This The Americans review contains spoilers
The Americans Season 4 Episode 6
Espionage would be a lot easier if “rats” and “moles” were well-trained literal rats and moles and not actual human beings with agendas, prejudices and these pesky feelings.
No one in “The Rat” ever explicitly refers to Martha as a “rat,” not Philip, Elizabeth and Gabriel nor Stan and everybody at the FBI. But it’s clear that Martha is the “rat” that the title refers to as Philip strives to bring her in to safety and Stan comes to realize she was likely leaking information this whole time and there is no such person as the adulterous Mr. Clark Westerfeld.
Martha is a rat and by almost any definition Martha has been an absolute A+, five gold star version of one. She’s bugged the FBI’s Langley, Virginia office on several occasions. She’s gained access to the invaluable Mail Robot and she’s provided the KGB with the tracking schedule for William. Nearly everything that Philip and Elizabeth have accomplished in the past four years has been because of Martha.
Martha has been so successful because on a very real level, she never actually perceived herself as a rat. First, she was just offering some crucial quality control information to Clark Westerfeld about the inner-workings of this particular FBI office as a kind of internal audit for the government. Then, when that reality falls away, she is able to convince herself she is doing this spying for love. She doesn’t know precisely who Clark is working for but it doesn’t matter because she’s working for him. They’re a team. To Martha, Clark and Martha are Philip and Elizabeth in her own internal version of The Americans.
Then in “The Rat,” Martha wakes up from a Xanax-induced nap in a safe house, with her husband away on an inexplicable mission yet again. She’s just moments ago found out that she has been doing work on behalf of the KGB and someone has now stolen her gun from her purse and she is alone in a house with some weird, old British guy. All pretenses have fallen away. She isn’t doing this for the government. She isn’t doing this for love of Clark. She is a rat. And so Martha Flips. Her. Shit.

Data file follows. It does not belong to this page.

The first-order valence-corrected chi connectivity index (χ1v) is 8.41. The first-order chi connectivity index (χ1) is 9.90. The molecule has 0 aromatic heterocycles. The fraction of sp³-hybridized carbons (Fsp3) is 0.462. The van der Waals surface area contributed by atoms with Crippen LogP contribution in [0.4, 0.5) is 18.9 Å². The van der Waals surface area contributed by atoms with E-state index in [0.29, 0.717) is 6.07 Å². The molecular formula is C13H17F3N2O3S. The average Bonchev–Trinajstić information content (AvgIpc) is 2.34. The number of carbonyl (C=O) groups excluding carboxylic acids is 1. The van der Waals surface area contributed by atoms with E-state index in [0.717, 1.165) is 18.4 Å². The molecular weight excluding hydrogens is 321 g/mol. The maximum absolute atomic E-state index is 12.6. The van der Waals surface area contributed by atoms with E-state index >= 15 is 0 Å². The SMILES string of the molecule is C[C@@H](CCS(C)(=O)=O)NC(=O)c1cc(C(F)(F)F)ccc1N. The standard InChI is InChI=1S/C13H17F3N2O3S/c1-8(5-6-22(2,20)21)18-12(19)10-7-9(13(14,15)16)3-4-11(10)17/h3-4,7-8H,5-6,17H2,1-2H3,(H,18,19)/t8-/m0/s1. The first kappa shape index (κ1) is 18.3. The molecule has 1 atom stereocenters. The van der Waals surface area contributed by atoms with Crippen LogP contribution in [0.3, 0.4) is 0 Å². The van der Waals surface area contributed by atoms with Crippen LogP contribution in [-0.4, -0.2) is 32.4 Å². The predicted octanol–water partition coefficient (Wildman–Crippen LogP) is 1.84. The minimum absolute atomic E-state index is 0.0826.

She runs away from a hobbled Gabriel into the D.C. streets in broad daylight, yelling that she’ll expose all of them if Gabriel comes after her. How on Earth did we get here? At the beginning of the season, Martha seemed ready to ride or die with her hubby after accepting that he had murdered an innocent person on her behalf. It all comes down to that human element that the KGB can’t seem to understand.
When Paige found out about what her parents really do for a living, she asked them exactly what that entails. Not wanting to admit that a lot of straight-up murder goes into it, Philip and Elizabeth give a sanitized answer that the nature of their work involves getting people to trust them. This may have seemed like a soft, euphemistic answer at the time but Martha’s meltdown reveals its far more real than anybody could have possibly understood.
Philip and Elizabeth essentially work in human resources to an extreme degree. And just like any human resources department at a mid-sized company, it turns out that upper management has no fucking clue what they’re doing. Philip and Elizabeth are the ones on the ground every day, building relationships, solving problems and making sure everyone’s W4 is filled out properly and then there are their handlers in the background absolutely not understanding that just because you view another human being as a good “rat” doesn’t mean they won’t eventually begin acting like a frightened, unreasonable human again.